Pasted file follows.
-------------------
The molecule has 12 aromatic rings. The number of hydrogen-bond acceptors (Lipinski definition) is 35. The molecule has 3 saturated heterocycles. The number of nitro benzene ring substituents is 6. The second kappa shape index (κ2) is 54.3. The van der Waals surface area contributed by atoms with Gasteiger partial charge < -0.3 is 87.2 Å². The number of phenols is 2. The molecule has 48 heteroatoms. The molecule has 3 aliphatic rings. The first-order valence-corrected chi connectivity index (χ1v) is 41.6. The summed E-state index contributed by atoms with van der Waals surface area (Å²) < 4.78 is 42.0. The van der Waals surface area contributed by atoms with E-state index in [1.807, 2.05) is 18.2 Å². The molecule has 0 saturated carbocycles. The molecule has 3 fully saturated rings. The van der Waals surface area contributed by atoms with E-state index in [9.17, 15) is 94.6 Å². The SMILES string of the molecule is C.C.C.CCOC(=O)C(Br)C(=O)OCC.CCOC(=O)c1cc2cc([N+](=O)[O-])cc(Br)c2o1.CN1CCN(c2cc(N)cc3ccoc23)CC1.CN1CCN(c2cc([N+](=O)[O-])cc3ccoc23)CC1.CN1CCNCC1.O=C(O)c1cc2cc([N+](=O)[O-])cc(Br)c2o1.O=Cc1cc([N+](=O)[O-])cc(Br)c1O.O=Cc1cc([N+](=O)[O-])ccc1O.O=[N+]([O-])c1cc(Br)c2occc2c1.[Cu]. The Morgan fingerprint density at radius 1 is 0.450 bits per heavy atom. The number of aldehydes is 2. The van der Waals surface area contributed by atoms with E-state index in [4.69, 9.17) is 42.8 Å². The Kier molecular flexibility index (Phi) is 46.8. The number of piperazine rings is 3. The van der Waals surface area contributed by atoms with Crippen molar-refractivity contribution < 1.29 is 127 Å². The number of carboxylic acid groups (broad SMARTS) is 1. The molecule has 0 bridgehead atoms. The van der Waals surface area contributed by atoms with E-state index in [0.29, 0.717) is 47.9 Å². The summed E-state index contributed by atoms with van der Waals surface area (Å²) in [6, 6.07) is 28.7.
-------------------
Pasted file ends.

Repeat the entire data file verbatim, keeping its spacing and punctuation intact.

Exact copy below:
The molecule has 12 aromatic rings. The number of hydrogen-bond acceptors (Lipinski definition) is 35. The molecule has 3 saturated heterocycles. The number of nitro benzene ring substituents is 6. The second kappa shape index (κ2) is 54.3. The van der Waals surface area contributed by atoms with Gasteiger partial charge < -0.3 is 87.2 Å². The number of phenols is 2. The molecule has 48 heteroatoms. The molecule has 3 aliphatic rings. The first-order valence-corrected chi connectivity index (χ1v) is 41.6. The summed E-state index contributed by atoms with van der Waals surface area (Å²) < 4.78 is 42.0. The van der Waals surface area contributed by atoms with E-state index in [1.807, 2.05) is 18.2 Å². The molecule has 0 saturated carbocycles. The molecule has 3 fully saturated rings. The van der Waals surface area contributed by atoms with E-state index in [9.17, 15) is 94.6 Å². The SMILES string of the molecule is C.C.C.CCOC(=O)C(Br)C(=O)OCC.CCOC(=O)c1cc2cc([N+](=O)[O-])cc(Br)c2o1.CN1CCN(c2cc(N)cc3ccoc23)CC1.CN1CCN(c2cc([N+](=O)[O-])cc3ccoc23)CC1.CN1CCNCC1.O=C(O)c1cc2cc([N+](=O)[O-])cc(Br)c2o1.O=Cc1cc([N+](=O)[O-])cc(Br)c1O.O=Cc1cc([N+](=O)[O-])ccc1O.O=[N+]([O-])c1cc(Br)c2occc2c1.[Cu]. The Morgan fingerprint density at radius 1 is 0.450 bits per heavy atom. The number of aldehydes is 2. The van der Waals surface area contributed by atoms with E-state index in [4.69, 9.17) is 42.8 Å². The Kier molecular flexibility index (Phi) is 46.8. The number of piperazine rings is 3. The van der Waals surface area contributed by atoms with Crippen molar-refractivity contribution < 1.29 is 127 Å². The number of carboxylic acid groups (broad SMARTS) is 1. The molecule has 0 bridgehead atoms. The van der Waals surface area contributed by atoms with E-state index in [0.29, 0.717) is 47.9 Å². The summed E-state index contributed by atoms with van der Waals surface area (Å²) in [6, 6.07) is 28.7.